You've heard this one before: the Japanese game market is shrinking, and Japanese companies need to look to the West to compete. Most of the presidents and CEOs of the NES-era aging titans have said this at one point or another, but few have made such bold statements, and bold moves, as Square Enix president and CEO Yoichi Wada.
Wada, in his Tokyo Game Show 2008 address as chairman of CESA -- Japan's equivalent of America's ESA -- said flat out that the country has "lost its position" as the world leader of game development. "Why has the Japanese industry lost its position?" he asked. "I, as chairman of CESA, shouldn't be saying this, but it's true."
But the move made surprised many -- the company acquired troubled UK-based publisher Eidos, gaining a host of great IP and some strong studios into the bargain. Now, it wasn't that surprising when the company acquired Japanese publisher Taito in 2005. But a huge Western organization? That's more interesting.
But owning doesn't necessarily equate to a meaningful collaboration or any form of understanding. How will the two companies integrate their operations in a meaningful way?
To answer that question, Gamasutra sat down with Square Enix's head Wada and Phil Rogers, CEO of Eidos, at last week's E3 trade show in Los Angeles.
So, obviously, you guys have come together, and it's an interesting time. I've been following the things that you've been saying -- like at Tokyo Game Show and to the media -- about the importance of targeting the western markets, and the Japanese game industry's insularity, so it is interesting to see Square Enix make this step.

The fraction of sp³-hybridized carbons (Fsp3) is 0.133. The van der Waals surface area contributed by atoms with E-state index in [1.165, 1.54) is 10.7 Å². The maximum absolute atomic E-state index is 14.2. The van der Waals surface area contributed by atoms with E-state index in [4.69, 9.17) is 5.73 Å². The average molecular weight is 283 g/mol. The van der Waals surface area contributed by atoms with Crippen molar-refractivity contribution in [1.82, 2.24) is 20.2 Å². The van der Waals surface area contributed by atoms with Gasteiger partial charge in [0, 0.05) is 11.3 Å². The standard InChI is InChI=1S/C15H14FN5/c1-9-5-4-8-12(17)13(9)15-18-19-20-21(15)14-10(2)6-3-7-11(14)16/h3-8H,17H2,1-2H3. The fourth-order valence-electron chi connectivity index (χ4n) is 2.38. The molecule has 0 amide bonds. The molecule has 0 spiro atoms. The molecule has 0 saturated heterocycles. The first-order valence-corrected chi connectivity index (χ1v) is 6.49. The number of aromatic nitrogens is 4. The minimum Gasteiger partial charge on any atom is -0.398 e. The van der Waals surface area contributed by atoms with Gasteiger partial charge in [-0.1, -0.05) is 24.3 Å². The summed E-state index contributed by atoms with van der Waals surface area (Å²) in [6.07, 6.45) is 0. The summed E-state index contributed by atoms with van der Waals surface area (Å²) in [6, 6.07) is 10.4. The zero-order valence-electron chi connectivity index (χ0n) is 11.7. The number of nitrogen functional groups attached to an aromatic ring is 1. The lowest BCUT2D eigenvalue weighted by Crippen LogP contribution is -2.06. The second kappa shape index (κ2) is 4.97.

I was wondering: how has it been? I'd like to hear from both of you, how has it been so far, and, you know, it's been a very short time that things have really come together, but...
YW: In the sense of the newlywed, we're only third day of the marriage, so we're still sorting out the furniture of the husband and the wife. So when the new contents are born that's the first time that the couple is going to start their lives, actually, and it's going to take a couple more months until that can happen.
And for E3 -- take that as an example -- Eidos [and Square Enix] will be able to be informed by one another as well, and I believe that the accumulation of this kind of experience is going to be beneficial on bothsides.
And there was a technical academy or summit?
Phil Rogers: It's coming. It's coming, yeah. This month.
YW: And there, the Square Enix engineers are going to be participating in that as well, so there is going to be a lot of exchange going back and forth, in that sense.
PR: And although it's only been a little over a month now since the legal closing, you prepare and you think. Obviously, we announced this in February, so we're dealing with the questions in a couple of areas. And I think we're very excited on the announcement -- leading a company through this sort of change. It's great to get a reaction internally that thisis going to be a fantastic thing for the business.